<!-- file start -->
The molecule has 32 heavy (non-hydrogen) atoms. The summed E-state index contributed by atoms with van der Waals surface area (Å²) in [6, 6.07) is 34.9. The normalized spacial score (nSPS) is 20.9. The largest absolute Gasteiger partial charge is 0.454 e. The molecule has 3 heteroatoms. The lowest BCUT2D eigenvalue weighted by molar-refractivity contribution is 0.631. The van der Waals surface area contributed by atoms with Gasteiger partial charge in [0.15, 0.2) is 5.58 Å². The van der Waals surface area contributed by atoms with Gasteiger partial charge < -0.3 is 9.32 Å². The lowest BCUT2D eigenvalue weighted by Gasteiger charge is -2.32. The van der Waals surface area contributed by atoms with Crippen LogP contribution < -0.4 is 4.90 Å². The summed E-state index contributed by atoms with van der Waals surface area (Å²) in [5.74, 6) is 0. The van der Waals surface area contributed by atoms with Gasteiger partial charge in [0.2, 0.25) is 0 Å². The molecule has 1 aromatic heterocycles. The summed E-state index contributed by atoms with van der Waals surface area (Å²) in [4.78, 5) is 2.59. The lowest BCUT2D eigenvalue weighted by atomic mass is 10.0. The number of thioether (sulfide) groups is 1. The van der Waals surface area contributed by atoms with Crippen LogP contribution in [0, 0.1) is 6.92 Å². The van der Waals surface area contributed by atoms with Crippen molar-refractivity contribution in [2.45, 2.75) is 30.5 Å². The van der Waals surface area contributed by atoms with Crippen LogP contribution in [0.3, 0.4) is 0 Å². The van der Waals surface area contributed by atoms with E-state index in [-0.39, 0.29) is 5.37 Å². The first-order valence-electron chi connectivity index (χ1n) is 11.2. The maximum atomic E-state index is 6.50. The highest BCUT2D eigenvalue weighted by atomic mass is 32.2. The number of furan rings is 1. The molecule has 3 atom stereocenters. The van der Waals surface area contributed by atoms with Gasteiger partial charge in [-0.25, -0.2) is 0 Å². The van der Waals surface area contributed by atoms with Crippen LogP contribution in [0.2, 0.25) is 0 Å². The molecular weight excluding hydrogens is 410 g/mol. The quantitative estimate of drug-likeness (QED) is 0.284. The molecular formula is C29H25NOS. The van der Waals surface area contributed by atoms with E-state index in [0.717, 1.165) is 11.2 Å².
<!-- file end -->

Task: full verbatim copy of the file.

The molecule has 32 heavy (non-hydrogen) atoms. The summed E-state index contributed by atoms with van der Waals surface area (Å²) in [6, 6.07) is 34.9. The normalized spacial score (nSPS) is 20.9. The largest absolute Gasteiger partial charge is 0.454 e. The molecule has 3 heteroatoms. The lowest BCUT2D eigenvalue weighted by molar-refractivity contribution is 0.631. The van der Waals surface area contributed by atoms with Gasteiger partial charge in [0.15, 0.2) is 5.58 Å². The van der Waals surface area contributed by atoms with Gasteiger partial charge < -0.3 is 9.32 Å². The lowest BCUT2D eigenvalue weighted by Gasteiger charge is -2.32. The van der Waals surface area contributed by atoms with Crippen LogP contribution < -0.4 is 4.90 Å². The summed E-state index contributed by atoms with van der Waals surface area (Å²) in [5.74, 6) is 0. The van der Waals surface area contributed by atoms with Gasteiger partial charge in [0.2, 0.25) is 0 Å². The molecule has 1 aromatic heterocycles. The summed E-state index contributed by atoms with van der Waals surface area (Å²) in [4.78, 5) is 2.59. The lowest BCUT2D eigenvalue weighted by atomic mass is 10.0. The number of thioether (sulfide) groups is 1. The van der Waals surface area contributed by atoms with Crippen LogP contribution in [0, 0.1) is 6.92 Å². The van der Waals surface area contributed by atoms with Crippen molar-refractivity contribution in [2.45, 2.75) is 30.5 Å². The van der Waals surface area contributed by atoms with Crippen LogP contribution in [0.3, 0.4) is 0 Å². The van der Waals surface area contributed by atoms with E-state index in [-0.39, 0.29) is 5.37 Å². The first-order valence-electron chi connectivity index (χ1n) is 11.2. The maximum atomic E-state index is 6.50. The highest BCUT2D eigenvalue weighted by atomic mass is 32.2. The number of furan rings is 1. The molecule has 3 atom stereocenters. The van der Waals surface area contributed by atoms with Gasteiger partial charge in [-0.25, -0.2) is 0 Å². The van der Waals surface area contributed by atoms with Crippen LogP contribution in [0.2, 0.25) is 0 Å². The molecular weight excluding hydrogens is 410 g/mol. The quantitative estimate of drug-likeness (QED) is 0.284. The molecular formula is C29H25NOS. The van der Waals surface area contributed by atoms with E-state index in [0.717, 1.165) is 11.2 Å².